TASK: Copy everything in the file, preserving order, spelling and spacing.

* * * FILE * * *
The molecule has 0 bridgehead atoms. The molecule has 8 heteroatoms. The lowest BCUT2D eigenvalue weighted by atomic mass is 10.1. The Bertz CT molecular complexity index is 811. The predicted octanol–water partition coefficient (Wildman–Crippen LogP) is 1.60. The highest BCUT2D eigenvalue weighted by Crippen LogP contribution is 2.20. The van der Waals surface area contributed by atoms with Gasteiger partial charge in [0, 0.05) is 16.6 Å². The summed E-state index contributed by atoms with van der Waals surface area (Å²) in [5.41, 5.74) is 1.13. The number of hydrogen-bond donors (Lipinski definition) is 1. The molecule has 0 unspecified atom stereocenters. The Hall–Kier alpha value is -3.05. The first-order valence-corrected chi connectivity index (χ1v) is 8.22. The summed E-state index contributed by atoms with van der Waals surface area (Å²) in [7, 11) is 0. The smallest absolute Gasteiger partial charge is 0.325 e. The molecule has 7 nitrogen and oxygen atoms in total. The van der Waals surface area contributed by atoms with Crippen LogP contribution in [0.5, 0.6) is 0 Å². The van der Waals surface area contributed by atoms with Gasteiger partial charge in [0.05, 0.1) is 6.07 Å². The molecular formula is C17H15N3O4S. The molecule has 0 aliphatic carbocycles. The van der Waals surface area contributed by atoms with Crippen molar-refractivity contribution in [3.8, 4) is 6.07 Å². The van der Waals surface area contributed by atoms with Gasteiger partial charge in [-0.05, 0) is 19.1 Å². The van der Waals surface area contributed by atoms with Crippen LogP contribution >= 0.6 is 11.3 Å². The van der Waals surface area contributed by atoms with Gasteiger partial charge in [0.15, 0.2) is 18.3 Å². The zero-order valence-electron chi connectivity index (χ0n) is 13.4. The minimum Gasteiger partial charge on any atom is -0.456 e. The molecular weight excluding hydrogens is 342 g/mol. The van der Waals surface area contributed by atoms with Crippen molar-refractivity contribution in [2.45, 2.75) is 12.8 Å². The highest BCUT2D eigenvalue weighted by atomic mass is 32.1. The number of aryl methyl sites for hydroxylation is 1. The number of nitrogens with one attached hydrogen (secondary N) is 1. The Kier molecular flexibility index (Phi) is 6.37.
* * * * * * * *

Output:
The molecule has 0 bridgehead atoms. The molecule has 8 heteroatoms. The lowest BCUT2D eigenvalue weighted by atomic mass is 10.1. The Bertz CT molecular complexity index is 811. The predicted octanol–water partition coefficient (Wildman–Crippen LogP) is 1.60. The highest BCUT2D eigenvalue weighted by Crippen LogP contribution is 2.20. The van der Waals surface area contributed by atoms with Gasteiger partial charge in [0, 0.05) is 16.6 Å². The summed E-state index contributed by atoms with van der Waals surface area (Å²) in [5.41, 5.74) is 1.13. The number of hydrogen-bond donors (Lipinski definition) is 1. The molecule has 0 unspecified atom stereocenters. The Hall–Kier alpha value is -3.05. The first-order valence-corrected chi connectivity index (χ1v) is 8.22. The summed E-state index contributed by atoms with van der Waals surface area (Å²) in [7, 11) is 0. The smallest absolute Gasteiger partial charge is 0.325 e. The molecule has 7 nitrogen and oxygen atoms in total. The van der Waals surface area contributed by atoms with Crippen LogP contribution in [0.5, 0.6) is 0 Å². The van der Waals surface area contributed by atoms with Gasteiger partial charge in [0.05, 0.1) is 6.07 Å². The molecular formula is C17H15N3O4S. The molecule has 0 aliphatic carbocycles. The van der Waals surface area contributed by atoms with Crippen molar-refractivity contribution in [3.8, 4) is 6.07 Å². The van der Waals surface area contributed by atoms with Gasteiger partial charge in [-0.05, 0) is 19.1 Å². The van der Waals surface area contributed by atoms with Crippen LogP contribution >= 0.6 is 11.3 Å². The van der Waals surface area contributed by atoms with Gasteiger partial charge in [0.15, 0.2) is 18.3 Å². The zero-order valence-electron chi connectivity index (χ0n) is 13.4. The minimum Gasteiger partial charge on any atom is -0.456 e. The molecular weight excluding hydrogens is 342 g/mol. The van der Waals surface area contributed by atoms with Crippen molar-refractivity contribution in [2.45, 2.75) is 12.8 Å². The highest BCUT2D eigenvalue weighted by atomic mass is 32.1. The number of aryl methyl sites for hydroxylation is 1. The number of nitrogens with one attached hydrogen (secondary N) is 1. The Kier molecular flexibility index (Phi) is 6.37.